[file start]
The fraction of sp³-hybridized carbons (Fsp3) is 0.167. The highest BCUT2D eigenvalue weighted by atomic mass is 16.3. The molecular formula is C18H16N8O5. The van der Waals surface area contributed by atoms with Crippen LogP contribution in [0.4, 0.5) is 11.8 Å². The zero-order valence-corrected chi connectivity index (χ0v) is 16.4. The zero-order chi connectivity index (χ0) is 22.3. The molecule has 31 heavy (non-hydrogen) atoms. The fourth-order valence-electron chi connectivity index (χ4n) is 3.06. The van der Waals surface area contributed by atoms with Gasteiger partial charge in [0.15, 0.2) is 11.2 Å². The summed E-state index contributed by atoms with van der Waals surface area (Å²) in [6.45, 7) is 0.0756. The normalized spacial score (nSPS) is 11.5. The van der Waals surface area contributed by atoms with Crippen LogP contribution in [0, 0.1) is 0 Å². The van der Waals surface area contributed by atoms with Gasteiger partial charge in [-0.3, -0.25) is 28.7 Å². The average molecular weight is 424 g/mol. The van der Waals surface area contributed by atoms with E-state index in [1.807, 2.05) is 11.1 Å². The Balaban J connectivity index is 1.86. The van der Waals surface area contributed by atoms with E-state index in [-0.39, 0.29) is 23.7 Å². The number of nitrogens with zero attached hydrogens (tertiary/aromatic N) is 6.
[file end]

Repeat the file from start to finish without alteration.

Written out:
The fraction of sp³-hybridized carbons (Fsp3) is 0.167. The highest BCUT2D eigenvalue weighted by atomic mass is 16.3. The molecular formula is C18H16N8O5. The van der Waals surface area contributed by atoms with Crippen LogP contribution in [0.4, 0.5) is 11.8 Å². The zero-order valence-corrected chi connectivity index (χ0v) is 16.4. The zero-order chi connectivity index (χ0) is 22.3. The molecule has 31 heavy (non-hydrogen) atoms. The fourth-order valence-electron chi connectivity index (χ4n) is 3.06. The van der Waals surface area contributed by atoms with Gasteiger partial charge in [0.15, 0.2) is 11.2 Å². The summed E-state index contributed by atoms with van der Waals surface area (Å²) in [6.45, 7) is 0.0756. The normalized spacial score (nSPS) is 11.5. The van der Waals surface area contributed by atoms with Crippen LogP contribution in [0, 0.1) is 0 Å². The van der Waals surface area contributed by atoms with Gasteiger partial charge in [-0.3, -0.25) is 28.7 Å². The average molecular weight is 424 g/mol. The van der Waals surface area contributed by atoms with E-state index in [1.807, 2.05) is 11.1 Å². The Balaban J connectivity index is 1.86. The van der Waals surface area contributed by atoms with E-state index in [-0.39, 0.29) is 23.7 Å². The number of nitrogens with zero attached hydrogens (tertiary/aromatic N) is 6.